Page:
Cities on the frontline

Planning for a low-carbon future.


More than half of the world’s population live in cities. This is set to rise to around two-thirds by 2050. As people move from rural areas to towns and cities seeking a better standard of living, urbanisation has become a feature of economic development. This means as many as 1.3 billion children will be living in cities by the middle of this century, according to some estimates.

As cities become increasingly important to our lives, they have become a big source of greenhouse gas emissions. Because their locations are fixed and they are home to so many people, urban areas are also among the most vulnerable places in the world to the impacts of global warming – such as rising seas levels.

A view of London at 2 degrees and 4 degrees of warming





As the world comes together with pledges aimed at keeping the planet from warming by more than 2C, cities have joined the frontline of climate action. Since the last big climate negotiations in Copenhagen in 2009, cities have helped lead the way to support the transition to a low carbon economy. In some cases, this has meant that cities acted first and national governments followed. Being responsible for the daily lives of city residents has helped many officials and mayors to understand that providing a climate-safe future promises multiple benefits — such as cleaner air, sustainable jobs and energy security.

Our climate grant portfolio supports cities with data, evidence and technical expertise to show that ambitious climate action is affordable and politically feasible. By designing and financing low-carbon infrastructure, we can protect and secure a healthy and sustainable future for children.

The world's mayors

C40 is a network of more than 80 cities committed to addressing climate change, including many of the world’s megacities Together the C40 network accounts for over half a billion city residents. By connecting cities to share best practice and providing technical assistance, C40 is working to change the way cities grow and develop. The network helps cities make climate-smart decisions.

In total, C40 aims to mitigate 1.3 billon tonnes of greenhouse gas emissions by 2030.

IFF has also funded a programme to support the Compact of Mayors, the world’s largest effort for cities to fight climate change. The programme will support the adoption of a new system for transparently measuring and reporting city emissions. This will help mayors to access finance for the most cost-effective opportunities for climate action.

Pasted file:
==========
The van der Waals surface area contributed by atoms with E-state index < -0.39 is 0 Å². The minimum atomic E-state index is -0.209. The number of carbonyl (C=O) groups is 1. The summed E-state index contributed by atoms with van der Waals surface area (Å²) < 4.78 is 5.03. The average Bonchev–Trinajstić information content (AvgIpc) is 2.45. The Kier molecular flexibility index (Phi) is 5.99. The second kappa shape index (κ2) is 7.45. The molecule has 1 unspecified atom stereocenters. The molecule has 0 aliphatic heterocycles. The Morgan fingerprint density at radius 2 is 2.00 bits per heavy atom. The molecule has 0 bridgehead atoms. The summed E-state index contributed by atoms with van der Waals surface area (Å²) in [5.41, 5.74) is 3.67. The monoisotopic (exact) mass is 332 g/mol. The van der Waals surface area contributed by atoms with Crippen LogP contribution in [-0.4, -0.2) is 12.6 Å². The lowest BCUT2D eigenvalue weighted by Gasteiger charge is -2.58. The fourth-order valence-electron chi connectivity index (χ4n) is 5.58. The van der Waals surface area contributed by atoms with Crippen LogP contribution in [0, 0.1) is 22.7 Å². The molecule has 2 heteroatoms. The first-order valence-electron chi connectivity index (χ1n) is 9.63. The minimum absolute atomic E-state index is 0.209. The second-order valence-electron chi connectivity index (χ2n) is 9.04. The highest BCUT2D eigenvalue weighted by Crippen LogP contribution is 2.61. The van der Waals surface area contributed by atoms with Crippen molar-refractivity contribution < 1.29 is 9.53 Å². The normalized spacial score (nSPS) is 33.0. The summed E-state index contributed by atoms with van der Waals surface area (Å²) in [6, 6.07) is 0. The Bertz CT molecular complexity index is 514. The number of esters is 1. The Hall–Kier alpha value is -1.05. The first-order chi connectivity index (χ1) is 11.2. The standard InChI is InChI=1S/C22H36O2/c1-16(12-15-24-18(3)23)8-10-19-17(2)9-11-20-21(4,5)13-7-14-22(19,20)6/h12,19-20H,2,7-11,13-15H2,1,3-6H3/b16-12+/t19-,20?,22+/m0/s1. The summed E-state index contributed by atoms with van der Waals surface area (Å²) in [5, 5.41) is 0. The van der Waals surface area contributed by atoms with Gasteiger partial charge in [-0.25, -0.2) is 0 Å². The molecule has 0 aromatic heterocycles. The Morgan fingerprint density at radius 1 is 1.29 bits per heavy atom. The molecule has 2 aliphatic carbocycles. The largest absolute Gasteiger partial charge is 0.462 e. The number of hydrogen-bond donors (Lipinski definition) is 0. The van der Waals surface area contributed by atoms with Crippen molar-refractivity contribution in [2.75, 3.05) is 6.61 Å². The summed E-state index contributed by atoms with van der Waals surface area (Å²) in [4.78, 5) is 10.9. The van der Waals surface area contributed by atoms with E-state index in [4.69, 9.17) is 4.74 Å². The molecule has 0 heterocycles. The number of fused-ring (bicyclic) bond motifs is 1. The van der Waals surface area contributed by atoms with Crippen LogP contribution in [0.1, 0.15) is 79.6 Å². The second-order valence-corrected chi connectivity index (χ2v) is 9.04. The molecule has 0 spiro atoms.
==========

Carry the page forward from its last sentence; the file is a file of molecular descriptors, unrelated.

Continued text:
China Town

China’s cities are growing fast – approximately 13 million new residents arrive in China’s urban areas every year. One billion people will be living in Chinese cities by 2030, making urban China one of the big opportunities to tackle climate change.

We are working with Chinese cities and provinces alongside the Energy Foundation China and the World Resources Institute China to support Chinese cities implement climate-smart urban and transport plans. This will contribute to reducing 318 million tonnes of carbon dioxide equivalent per year in 2030. Working with partners, we are also supporting the implementation of a nationwide carbon pricing system in China by 2017, following the launch of successful regional carbon trading pilots in Shenzhen and Hubei.

We are also helping to demonstrate the importance of measures to tackle air pollutants and greenhouse gas emissions – an approach that has now been included in China’s new Air Law – with projects underway in Beijing to help assess the feasibility of a low-emission zone.


Buses in Brazil

Brazil is at a climate tipping point. Its urban-led energy use and emissions are forecast to overtake land use as the country’s main source of greenhouse gases from 2020. This is in large part due to rising traffic – particularly car use – and limited use of public transport in cities.

To change this, we have partnered with the Institute for Transport & Development Policy and the World Resources Institute, to provide the Brazilian government and cities expert advice to implement low-carbon urban transport.

They have published guidance and standards on the drafting of city mobility plans, which will encourage Brazilians to change their travel habits by switching from cars to public transport such as regular rapid bus services. This will benefit over 40 million residents in cities such as São Paulo, Rio de Janeiro, Brasilia and Belo Horizonte.

Through their ambition and action, cities are on the frontline of the fight against climate change. They are setting an example for national governments to ensure that every child has the opportunity to survive and thrive, today and in the future.

Working together, cities can - and are - tackling climate change